Anders Mantere, engineering manager for Terex Aerial Work Platforms (Genie), breaks buyers down a little further. “There’s a difference between owners, as well. You have owners of large construction companies that buy machines, they’re looking for similar things that a rental company looks for. If you’re an owner-operator, that’s a different story. They’re looking for comfort as well and not just reliability. You’ve got to distinguish the owner operators from the general owners, as well,” he says.
“Universally what they’re looking for is a machine that has value throughout the life of the machine. They’re looking to compare acquisition price, maintenance costs, service costs, and residual value,” Mantere says.
Regardless of the type of buyer, certain features and attributes are hot.
“Within the last few years, more and more contractors are using telescopic handlers with suspended loads,” Kiskunas says. “[Manitou brand] Gehl has provided the option to add boom-tip lifting hooks to all our current production telehandlers above the RS6-34 size. In addition to providing the physical hook with a positive retention method, operators’ manuals are updated with the correct procedures for suspended loads.”
In 2015, Genie made lifting shackles standard on its machines. “What that allows you to do is sling or rig a load, which wouldn’t be allowed if you had a standard carriage,” Mantere says. “We’ve elected to put our lift shackle right underneath the quick attach, in the very front of the machine. If you take off the carriage, it essentially becomes a miniature truss boom.”
Caterpillar’s Peterson says rear cameras and reverse object detection have been areas of interest for his customers. “Regardless of whether it is the high-boom pivot design popular in North America or the low-boom pivot design that is standard in the EU, visibility to the rear of the telehandler can be challenging,” he says. “These two options increase the capabilities of the operator to have a clearer understanding of his or her surroundings, and to operate the telehandler in an efficient manner.”
As Caterpillar is transitioning its C Series models to the D Series to accommodate Tier 4-Final, it is offering a rear camera and reverse object detection system as options.
JLG has also seen the trend. “Our reversing camera and reverse sensing systems are becoming very popular options,” Boeckman says. “These systems provide operators with a greater level of confidence when operating the telehandlers and provide owners a means to limit damage to equipment and materials on the job site.”
Genie also has introduced a rear proximity alarm, with visual and audible alerts, as an option for 2016.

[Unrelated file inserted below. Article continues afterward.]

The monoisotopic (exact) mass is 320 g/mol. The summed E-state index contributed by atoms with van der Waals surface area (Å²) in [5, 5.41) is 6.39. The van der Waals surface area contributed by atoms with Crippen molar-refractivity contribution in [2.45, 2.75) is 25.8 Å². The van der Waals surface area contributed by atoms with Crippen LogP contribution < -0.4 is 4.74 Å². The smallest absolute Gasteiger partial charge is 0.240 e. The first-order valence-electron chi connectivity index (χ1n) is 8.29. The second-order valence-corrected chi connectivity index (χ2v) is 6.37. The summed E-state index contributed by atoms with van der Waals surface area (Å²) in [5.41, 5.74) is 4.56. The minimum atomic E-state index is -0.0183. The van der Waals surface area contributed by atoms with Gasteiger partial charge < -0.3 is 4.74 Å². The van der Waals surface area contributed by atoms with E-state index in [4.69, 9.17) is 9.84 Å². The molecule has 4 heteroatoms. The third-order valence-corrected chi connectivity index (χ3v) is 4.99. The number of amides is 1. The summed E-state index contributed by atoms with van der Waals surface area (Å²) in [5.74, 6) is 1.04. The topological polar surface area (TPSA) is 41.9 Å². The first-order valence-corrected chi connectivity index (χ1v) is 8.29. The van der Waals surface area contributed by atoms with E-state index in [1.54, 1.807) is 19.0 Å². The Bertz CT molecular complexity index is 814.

As operators are getting more creative with telehandlers, attachments are another growing trend. “Manitou Americas offers over 42 different types of attachments,” says Kiskunas. “These attachments range from tire handlers to three-hook jibs and below-grade work platforms. One way to look at the usefulness of a telescopic handler is to view it as a self-contained four-wheel drive all-terrain power plant with outstanding range of reach for whatever work tool that is needed for the job.”
Both rental operations and fleet managers looking to keep operating costs down should key on maintenance.
“This may sound like an ‘old school’ answer, but as much as construction equipment has changed over the years, one thing still remains the same,” Kiskunas says. “Telescopic handler owners interested in keeping their equipment in top operational function and safeguarding their investment from unplanned equipment failures need to have an active preventive maintenance program. This is the most important thing that owners can do to keep their equipment running in top shape.”
Genie’s Mantere concurs. “Maintain your engines in good working condition, especially with Tier 4-Final engines,” he says. “With the emissions controls in the systems, you have to maintain the machine; you can’t skip oil-change intervals, and it’s really important to make sure your fuel stays clean. Boom maintenance is also important. We have wear pads in the booms. Make sure you check them. If you run them down, you risk damaging the boom with downtime as a result.”
Because telehandlers are highly maneuverable machines executing lifts at height, they add unique safety concerns to the job site. Manufacturers have added many features and safeguards over the years, but they’re not done.
“As manufacturers, we are always looking at ways of making our machines more safe, and that will never change,” JCB’s Fox says. “Potential safety features we may see become more prevalent in the future include load moment indicators—which is load-sensing boom lockout—required technology in Europe that may make its way to North America, boom nose-mounted camera systems, remote-controlled machines, and interactive digital load charts.”